FOR SALE: Prototype “Vio” Hurdy Gurdy €2700 + P&P from Germany
This is the twin of my current personal instrument, originally built four years ago but finished recently. The video was taken after only one day of setting up and breaking in, so it’s a bit scratchy, and intended to give an impression of the raw sound of the instrument (both acoustic and from the two internal pickups), ready for you to tame (or not, if you prefer!)
The instrument has three chanters (currently G, d and g), two drones (currently C and G) and two trompettes, also C and G. The C drone and trompette are fitted with capos, raising the pitch by one tone. The chanter bridge height is adjustable.
The instrument is fitted with two passive internal pickups, one on the soundboard below the bridge giving a good overall sound, and one on the chanter bridge itself, giving a very focused chanter sound (almost no trompette!). The sounds from both pickups can be heard in the video. There is one jack for each pickup, enabling you to mix them or apply separate effects externally.
The whole body is made from flamed maple, the keys and other small details are ebony, with screwed wooden tangents. The instrument is a prototype, and therefore has some minor cosmetic and design flaws; otherwise it is a fine, working instrument at a special prototype price.
I’ve already had some interest in the instrument and am waiting until Monday for a potential buyer to get back to me, other than that it’s first-come-first served. Any questions, etc. comment/message/email me email@example.com
Nice memories of playing with Steve, Katy, Nick and Fynn in Hamburg last month:
New profile photo thanks to @iwontsignuphere!
Jelängerjelieber played on solo gurdy as a wickler/slängpolska for an epic eight minutes (it feels like much less on the other side of the instrument!) — so grab the nearest person and wickl some time away :)
This lovely tune is Matthias Branschke’s Säckpipa version of what was originally a Sorbish song from the Kralsches Geigenspielbuch called “Fa ßym ta jena hubena ßryota”, and was given a new name by the Verein zur Förderung traditioneller Musik des deutschsprachigen Raums (who need a new name themselves, phew), and published in 2015 in “Neues aus alten Büchern 2” — full of nice tunes and highly recommended.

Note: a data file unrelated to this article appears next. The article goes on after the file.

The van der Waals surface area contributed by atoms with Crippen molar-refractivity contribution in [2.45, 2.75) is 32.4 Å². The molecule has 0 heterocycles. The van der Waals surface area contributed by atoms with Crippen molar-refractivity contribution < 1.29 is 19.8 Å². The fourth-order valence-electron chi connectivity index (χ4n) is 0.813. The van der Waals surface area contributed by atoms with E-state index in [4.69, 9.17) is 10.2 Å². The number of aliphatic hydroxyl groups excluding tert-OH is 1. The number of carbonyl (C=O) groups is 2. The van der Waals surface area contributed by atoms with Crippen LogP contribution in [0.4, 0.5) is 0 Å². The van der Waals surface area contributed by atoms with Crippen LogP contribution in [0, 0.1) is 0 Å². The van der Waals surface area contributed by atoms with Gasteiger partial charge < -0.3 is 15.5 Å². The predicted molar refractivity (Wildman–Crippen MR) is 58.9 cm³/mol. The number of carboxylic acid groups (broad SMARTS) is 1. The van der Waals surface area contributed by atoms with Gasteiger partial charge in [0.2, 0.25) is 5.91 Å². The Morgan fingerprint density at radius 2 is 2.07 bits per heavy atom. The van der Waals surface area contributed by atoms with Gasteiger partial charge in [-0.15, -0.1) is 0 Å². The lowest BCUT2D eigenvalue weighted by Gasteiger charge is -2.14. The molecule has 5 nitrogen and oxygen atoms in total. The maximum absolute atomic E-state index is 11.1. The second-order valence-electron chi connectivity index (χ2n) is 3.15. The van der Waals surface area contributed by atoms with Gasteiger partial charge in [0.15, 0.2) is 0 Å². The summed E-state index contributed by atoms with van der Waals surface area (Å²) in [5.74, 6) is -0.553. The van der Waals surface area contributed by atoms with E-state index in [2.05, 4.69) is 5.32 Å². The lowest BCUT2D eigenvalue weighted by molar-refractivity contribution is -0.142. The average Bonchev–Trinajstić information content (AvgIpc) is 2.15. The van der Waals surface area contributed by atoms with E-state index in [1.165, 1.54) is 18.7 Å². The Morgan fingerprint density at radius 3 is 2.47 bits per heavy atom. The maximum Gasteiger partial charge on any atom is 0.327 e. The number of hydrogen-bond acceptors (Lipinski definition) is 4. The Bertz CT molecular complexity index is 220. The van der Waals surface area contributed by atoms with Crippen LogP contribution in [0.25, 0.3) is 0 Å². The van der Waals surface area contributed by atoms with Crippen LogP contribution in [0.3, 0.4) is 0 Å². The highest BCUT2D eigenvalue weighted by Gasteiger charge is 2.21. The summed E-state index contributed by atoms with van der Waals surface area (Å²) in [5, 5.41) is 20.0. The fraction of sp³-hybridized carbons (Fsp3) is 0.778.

Sheet music for this tune is available here
The instrument is a 2nd generation Vio gurdy from me, recorded with an AKG C1000S and the internal pickup.
Steve Tyler is the master of the multi-tracked gurdy and here is the proof:
Spent this morning doing maintenance work on this very old hurdy gurdy with a very interesting history, which I shall be writing more about soon:
Spent this morning meeting a very interesting old hurdy gurdy owned by some very interesting people. Tomorrow we’re off to find a lathe with which to fix it.
Send a one-line drawing to the moon! I drew a hurdy gurdy: http://www.moondrawings.org/drawing/ubuafrct surprisingly difficult with only one line of finite length.
#gurdy trompette study tip: watch the trompette string whilst buzzing. Watching its motion can help judge the evenness of your buzzes, and help identify buzzes which are weaker, shorter or merging together. It’s a convenient, built-in way of making the invisible (sound) visible (movement of a string).
Based on what I learned from the coup de catre, I will not claim to be able to play the coup de six until I can freely stress or miss any of the buzzes, start the coup from any location, and use it to play in 7 and 5 time. Step one: balancing exercises! Slowly beginning to be able to start the coup de six from any of the six buzzes.
Successfully re-booked! A member of security staff asked to see my hurdy gurdy purely out of curiosity, which is a first for me. Usually they either don’t care or require a swab and search.
I’m currently using a Thomastik Infeld Dominant Viola a1 medium, (synth core, aluminium wound) as my g, some unbranded roundwound violin G (turns out roundwound doesn’t sit nicely with my gurdy) and a Violin D for the D. Planning on replacing the D with another low G set up for harmony playing, and maybe trying some gut strings for my trompettes after I’ve made new chiens.
RIP Doreen Muskett, author of hurdygurdymethod.co.uk. You contributed so much to the gurdy community.